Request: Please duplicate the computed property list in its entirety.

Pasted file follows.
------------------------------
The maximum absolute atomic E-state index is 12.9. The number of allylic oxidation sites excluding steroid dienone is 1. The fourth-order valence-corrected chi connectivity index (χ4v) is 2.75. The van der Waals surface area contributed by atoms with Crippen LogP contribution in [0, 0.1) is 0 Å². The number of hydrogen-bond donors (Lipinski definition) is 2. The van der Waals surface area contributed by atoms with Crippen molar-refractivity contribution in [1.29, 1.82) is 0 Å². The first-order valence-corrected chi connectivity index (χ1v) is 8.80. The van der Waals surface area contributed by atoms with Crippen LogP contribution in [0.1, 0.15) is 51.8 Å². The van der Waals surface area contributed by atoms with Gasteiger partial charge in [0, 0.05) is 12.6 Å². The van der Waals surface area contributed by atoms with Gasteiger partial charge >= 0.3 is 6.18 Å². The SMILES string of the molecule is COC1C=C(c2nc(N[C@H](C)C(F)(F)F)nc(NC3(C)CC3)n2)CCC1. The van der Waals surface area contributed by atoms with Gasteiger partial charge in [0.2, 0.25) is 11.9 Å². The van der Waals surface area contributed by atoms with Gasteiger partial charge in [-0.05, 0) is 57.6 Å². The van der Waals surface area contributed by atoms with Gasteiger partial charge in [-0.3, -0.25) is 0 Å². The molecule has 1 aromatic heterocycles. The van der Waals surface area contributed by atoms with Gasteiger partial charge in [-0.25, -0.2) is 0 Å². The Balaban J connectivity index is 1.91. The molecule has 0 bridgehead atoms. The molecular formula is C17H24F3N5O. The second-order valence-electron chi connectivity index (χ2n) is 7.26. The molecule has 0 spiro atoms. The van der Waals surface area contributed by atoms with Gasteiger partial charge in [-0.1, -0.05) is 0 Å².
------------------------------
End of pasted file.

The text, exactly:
The maximum absolute atomic E-state index is 12.9. The number of allylic oxidation sites excluding steroid dienone is 1. The fourth-order valence-corrected chi connectivity index (χ4v) is 2.75. The van der Waals surface area contributed by atoms with Crippen LogP contribution in [0, 0.1) is 0 Å². The number of hydrogen-bond donors (Lipinski definition) is 2. The van der Waals surface area contributed by atoms with Crippen molar-refractivity contribution in [1.29, 1.82) is 0 Å². The first-order valence-corrected chi connectivity index (χ1v) is 8.80. The van der Waals surface area contributed by atoms with Crippen LogP contribution in [0.1, 0.15) is 51.8 Å². The van der Waals surface area contributed by atoms with Gasteiger partial charge in [0, 0.05) is 12.6 Å². The van der Waals surface area contributed by atoms with Gasteiger partial charge >= 0.3 is 6.18 Å². The SMILES string of the molecule is COC1C=C(c2nc(N[C@H](C)C(F)(F)F)nc(NC3(C)CC3)n2)CCC1. The van der Waals surface area contributed by atoms with Gasteiger partial charge in [0.2, 0.25) is 11.9 Å². The van der Waals surface area contributed by atoms with Gasteiger partial charge in [-0.05, 0) is 57.6 Å². The van der Waals surface area contributed by atoms with Gasteiger partial charge in [-0.3, -0.25) is 0 Å². The molecule has 1 aromatic heterocycles. The van der Waals surface area contributed by atoms with Gasteiger partial charge in [-0.25, -0.2) is 0 Å². The Balaban J connectivity index is 1.91. The molecule has 0 bridgehead atoms. The molecular formula is C17H24F3N5O. The second-order valence-electron chi connectivity index (χ2n) is 7.26. The molecule has 0 spiro atoms. The van der Waals surface area contributed by atoms with Gasteiger partial charge in [-0.1, -0.05) is 0 Å².